Friday, March 19, 2004

Good morning!

Geoff is walking to the office. Max has the television remote control, and he's living out a recurring fantasy: Master and Commander. William is reading in bed. Alex is stretched out, waiting to see what Max settles on. I am enjoying my breakfast: Hot tea, no sweetener. Mmmm, so filling!

Only one certainty for this weekend, which is a surprise party for our friend Yanina. She announced it at MNO a few months ago. She's turning forty and has left it to her husband and daughters to host a surprising event. At this point I don't know how much of it is unknown to her, but from what I know it promises to be a fun evening.

Note to self: Find sitter. Shave legs (first sign of spring.)

Geoff and I may be tuning in to a master plan for our future. Trick! But seriously, we are trying to figure everything out, like; where to live, where to work, why work, what to wear etc...It's not easy. Mostly we have come to the conclusion that we aren't ready to decide yet.

The other night we were checking out a gym class for Alex and Max, when the boys were approached by a friendly and curious boy. The ten year old boy asked Alex and Max their names, and ages, and then he asked the same of Geoff.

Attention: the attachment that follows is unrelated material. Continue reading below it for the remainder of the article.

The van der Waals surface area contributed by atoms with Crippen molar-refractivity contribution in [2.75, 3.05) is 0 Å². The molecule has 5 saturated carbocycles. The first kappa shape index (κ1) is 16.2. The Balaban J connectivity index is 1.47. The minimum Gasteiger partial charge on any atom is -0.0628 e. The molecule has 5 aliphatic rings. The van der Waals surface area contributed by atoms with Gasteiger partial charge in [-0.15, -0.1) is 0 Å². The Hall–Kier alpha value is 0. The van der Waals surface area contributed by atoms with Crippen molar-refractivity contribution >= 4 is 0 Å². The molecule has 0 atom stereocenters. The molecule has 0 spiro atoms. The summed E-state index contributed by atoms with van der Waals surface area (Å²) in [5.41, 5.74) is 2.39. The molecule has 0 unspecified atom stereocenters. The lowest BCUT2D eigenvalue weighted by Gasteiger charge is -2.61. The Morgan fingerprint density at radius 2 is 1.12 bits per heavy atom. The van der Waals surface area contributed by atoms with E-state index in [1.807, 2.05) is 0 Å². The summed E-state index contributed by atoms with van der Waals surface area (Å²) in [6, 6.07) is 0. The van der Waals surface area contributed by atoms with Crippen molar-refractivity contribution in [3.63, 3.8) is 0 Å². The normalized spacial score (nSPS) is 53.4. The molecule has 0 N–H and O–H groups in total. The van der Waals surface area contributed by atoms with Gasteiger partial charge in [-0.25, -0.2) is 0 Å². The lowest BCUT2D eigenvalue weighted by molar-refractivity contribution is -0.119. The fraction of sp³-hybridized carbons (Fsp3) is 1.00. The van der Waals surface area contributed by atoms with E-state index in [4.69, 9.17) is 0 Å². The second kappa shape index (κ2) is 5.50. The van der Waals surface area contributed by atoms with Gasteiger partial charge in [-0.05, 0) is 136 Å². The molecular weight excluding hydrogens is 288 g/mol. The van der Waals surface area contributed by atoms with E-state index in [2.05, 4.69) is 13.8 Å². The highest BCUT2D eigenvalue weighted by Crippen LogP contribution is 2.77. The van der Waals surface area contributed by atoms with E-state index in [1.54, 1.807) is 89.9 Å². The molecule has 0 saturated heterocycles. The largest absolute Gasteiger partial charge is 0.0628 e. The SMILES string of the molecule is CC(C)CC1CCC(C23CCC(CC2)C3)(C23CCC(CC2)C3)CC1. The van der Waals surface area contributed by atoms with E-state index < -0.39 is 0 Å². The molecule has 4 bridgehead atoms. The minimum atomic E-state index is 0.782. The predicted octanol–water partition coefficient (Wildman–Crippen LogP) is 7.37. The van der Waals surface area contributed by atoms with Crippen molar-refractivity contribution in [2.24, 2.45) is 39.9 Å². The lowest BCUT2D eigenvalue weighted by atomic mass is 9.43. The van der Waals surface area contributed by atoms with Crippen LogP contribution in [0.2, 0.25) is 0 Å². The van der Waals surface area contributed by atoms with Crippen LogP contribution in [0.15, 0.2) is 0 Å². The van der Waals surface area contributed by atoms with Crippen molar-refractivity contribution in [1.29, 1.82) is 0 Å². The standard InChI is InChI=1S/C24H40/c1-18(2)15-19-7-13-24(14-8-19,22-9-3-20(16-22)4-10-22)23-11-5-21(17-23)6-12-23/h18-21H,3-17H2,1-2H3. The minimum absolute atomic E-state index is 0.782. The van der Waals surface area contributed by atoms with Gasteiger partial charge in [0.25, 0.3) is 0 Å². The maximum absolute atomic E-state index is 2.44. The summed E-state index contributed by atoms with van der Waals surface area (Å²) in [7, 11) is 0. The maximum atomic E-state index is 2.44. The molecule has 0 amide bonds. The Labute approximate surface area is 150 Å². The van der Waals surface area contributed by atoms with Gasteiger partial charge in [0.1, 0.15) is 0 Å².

Geoff replied, "I'm 38."
Boy: "Whoa!"
Geoff: "Does that seem young or really old?"
Boy: "No, you're young. Really young. My dad's 65. He's old."

Three women overhearing this, including the boy's mother, interjected in tones of political correctness and societal politeness: "He's not old." "65 isn't old." They carried on in this vein, and I thought: "Ya. He's old. 65 is old."

"Old" has so many negative implications, I guess, that they had to fend the description off with a big stick. They didn't dare let the word "old" land on the guy's character. But on a scale of 1 to 90, 65 certainly comes out on the far side of "new." 65 is not ancient, decrepit, senile or fading fast, but are we really so insistent on worshipping youth that we can't honor aging?

Baby Boomers beware: You are getting old. Stay fit and active, enjoy good food and good music, travel, play, make babies if you want, live fully, but what you do and how you rationalize cannot change chronology. Why not assume a posture of pride? Claim your age and declare: "I am old and old looks this good and has this much to offer and I am prepared to get older still." We are all getting old. Getting old is the optimal outcome.

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